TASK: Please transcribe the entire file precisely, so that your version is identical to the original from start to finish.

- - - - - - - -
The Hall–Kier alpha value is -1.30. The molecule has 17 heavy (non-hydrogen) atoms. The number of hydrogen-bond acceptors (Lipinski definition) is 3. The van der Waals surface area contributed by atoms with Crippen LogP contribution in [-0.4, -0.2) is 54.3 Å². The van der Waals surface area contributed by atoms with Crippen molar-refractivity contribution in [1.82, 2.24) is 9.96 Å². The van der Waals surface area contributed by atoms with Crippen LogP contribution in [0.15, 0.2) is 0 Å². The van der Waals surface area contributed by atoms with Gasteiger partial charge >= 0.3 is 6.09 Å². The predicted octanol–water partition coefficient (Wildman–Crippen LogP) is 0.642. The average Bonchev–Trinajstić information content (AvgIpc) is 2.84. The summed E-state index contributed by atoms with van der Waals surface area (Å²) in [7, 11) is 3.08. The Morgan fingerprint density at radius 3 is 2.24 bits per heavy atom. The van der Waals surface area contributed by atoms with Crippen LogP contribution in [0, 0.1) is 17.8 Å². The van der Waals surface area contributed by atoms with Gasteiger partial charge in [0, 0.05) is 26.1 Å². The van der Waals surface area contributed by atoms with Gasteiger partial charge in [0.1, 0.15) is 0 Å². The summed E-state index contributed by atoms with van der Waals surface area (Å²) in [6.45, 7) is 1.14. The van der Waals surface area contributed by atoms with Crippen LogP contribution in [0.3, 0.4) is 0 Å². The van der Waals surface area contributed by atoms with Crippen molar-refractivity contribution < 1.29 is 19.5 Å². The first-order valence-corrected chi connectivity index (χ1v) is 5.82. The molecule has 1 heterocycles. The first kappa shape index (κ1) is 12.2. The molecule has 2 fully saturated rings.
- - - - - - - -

The Hall–Kier alpha value is -1.30. The molecule has 17 heavy (non-hydrogen) atoms. The number of hydrogen-bond acceptors (Lipinski definition) is 3. The van der Waals surface area contributed by atoms with Crippen LogP contribution in [-0.4, -0.2) is 54.3 Å². The van der Waals surface area contributed by atoms with Crippen molar-refractivity contribution in [1.82, 2.24) is 9.96 Å². The van der Waals surface area contributed by atoms with Crippen LogP contribution in [0.15, 0.2) is 0 Å². The van der Waals surface area contributed by atoms with Gasteiger partial charge >= 0.3 is 6.09 Å². The predicted octanol–water partition coefficient (Wildman–Crippen LogP) is 0.642. The average Bonchev–Trinajstić information content (AvgIpc) is 2.84. The summed E-state index contributed by atoms with van der Waals surface area (Å²) in [7, 11) is 3.08. The Morgan fingerprint density at radius 3 is 2.24 bits per heavy atom. The van der Waals surface area contributed by atoms with Crippen LogP contribution in [0, 0.1) is 17.8 Å². The van der Waals surface area contributed by atoms with Gasteiger partial charge in [0, 0.05) is 26.1 Å². The van der Waals surface area contributed by atoms with Gasteiger partial charge in [0.1, 0.15) is 0 Å². The summed E-state index contributed by atoms with van der Waals surface area (Å²) in [6.45, 7) is 1.14. The van der Waals surface area contributed by atoms with Crippen LogP contribution in [0.3, 0.4) is 0 Å². The van der Waals surface area contributed by atoms with Crippen molar-refractivity contribution < 1.29 is 19.5 Å². The first-order valence-corrected chi connectivity index (χ1v) is 5.82. The molecule has 1 heterocycles. The first kappa shape index (κ1) is 12.2. The molecule has 2 fully saturated rings.